The present review aims to examine the effects of high blood lactate levels in healthy adult humans, for instance, after a period of exhaustive exercise, on the functioning of the cerebral cortex. In some of the examined studies, high blood lactate levels were obtained not only through exhaustive exercise but also with an intravenous infusion of lactate while the subject was immobile. This allowed us to exclude the possibility that the observed post-exercise effects were nonspecific (e.g., cortical changes in temperature, acidity, etc.). We observed that, in both experimental conditions, high levels of blood lactate are associated with a worsening of important cognitive domains such as attention or working memory or stress, without gender differences. Moreover, in both experimental conditions, high levels of blood lactate are associated with an improvement of the primary motor area (M1) excitability. Outside the frontal lobe, the use of visual evoked potentials and somatosensory evoked potentials allowed us to observe, in the occipital and parietal lobe respectively, that high levels of blood lactate are associated with an amplitude’s increase and a latency’s reduction of the early components of the evoked responses. In conclusion, significant increases of blood lactate levels could exercise a double-action in the central nervous system (CNS), with a protecting role on primary cortical areas (such as M1, primary visual area, or primary somatosensory cortex), while reducing the efficiency of adjacent regions, such as the supplementary motor area (SMA) or prefrontal cortex. These observations are compatible with the possibility that lactate works in the brain not only as an energy substrate or an angiogenetic factor but also as a true neuromodulator, which can protect from stress. In this review, we will discuss the mechanisms and effects of lactic acid products produced during an anaerobic exercise lactate, focusing on their action at the level of the central nervous system with particular attention to the primary motor, the somatosensory evoked potentials, and the occipital and parietal lobe.

Influences of blood lactate levels on cognitive domains and physical health during a sports stress. Brief review

Coco M.
Primo
;
Buscemi A.;Ramaci T.;Di Corrado D.;Perciavalle V.;Maugeri G.;Perciavalle V.;Musumeci G.
Ultimo
2020-01-01

Abstract

The present review aims to examine the effects of high blood lactate levels in healthy adult humans, for instance, after a period of exhaustive exercise, on the functioning of the cerebral cortex. In some of the examined studies, high blood lactate levels were obtained not only through exhaustive exercise but also with an intravenous infusion of lactate while the subject was immobile. This allowed us to exclude the possibility that the observed post-exercise effects were nonspecific (e.g., cortical changes in temperature, acidity, etc.). We observed that, in both experimental conditions, high levels of blood lactate are associated with a worsening of important cognitive domains such as attention or working memory or stress, without gender differences. Moreover, in both experimental conditions, high levels of blood lactate are associated with an improvement of the primary motor area (M1) excitability. Outside the frontal lobe, the use of visual evoked potentials and somatosensory evoked potentials allowed us to observe, in the occipital and parietal lobe respectively, that high levels of blood lactate are associated with an amplitude’s increase and a latency’s reduction of the early components of the evoked responses. In conclusion, significant increases of blood lactate levels could exercise a double-action in the central nervous system (CNS), with a protecting role on primary cortical areas (such as M1, primary visual area, or primary somatosensory cortex), while reducing the efficiency of adjacent regions, such as the supplementary motor area (SMA) or prefrontal cortex. These observations are compatible with the possibility that lactate works in the brain not only as an energy substrate or an angiogenetic factor but also as a true neuromodulator, which can protect from stress. In this review, we will discuss the mechanisms and effects of lactic acid products produced during an anaerobic exercise lactate, focusing on their action at the level of the central nervous system with particular attention to the primary motor, the somatosensory evoked potentials, and the occipital and parietal lobe.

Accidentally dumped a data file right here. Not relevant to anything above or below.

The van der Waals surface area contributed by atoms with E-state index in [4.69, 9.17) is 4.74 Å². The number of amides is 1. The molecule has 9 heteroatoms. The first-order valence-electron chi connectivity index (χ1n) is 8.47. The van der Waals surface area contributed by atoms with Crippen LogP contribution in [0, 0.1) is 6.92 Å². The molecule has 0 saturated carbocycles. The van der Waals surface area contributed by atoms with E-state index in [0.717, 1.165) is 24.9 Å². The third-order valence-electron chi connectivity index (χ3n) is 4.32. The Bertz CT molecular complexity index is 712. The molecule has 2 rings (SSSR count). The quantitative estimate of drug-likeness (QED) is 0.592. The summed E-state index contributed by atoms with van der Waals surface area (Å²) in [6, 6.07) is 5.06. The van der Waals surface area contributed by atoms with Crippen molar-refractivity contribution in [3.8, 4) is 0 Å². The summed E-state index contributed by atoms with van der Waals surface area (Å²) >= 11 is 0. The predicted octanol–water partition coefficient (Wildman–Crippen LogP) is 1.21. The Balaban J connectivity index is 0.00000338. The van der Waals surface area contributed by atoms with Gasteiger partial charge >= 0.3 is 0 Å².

2020
Acute exercise
Blood lactate
Cognition
Physical health
Sports stress
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Utilizza questo identificativo per citare o creare un link a questo documento: https://hdl.handle.net/20.500.11769/492807
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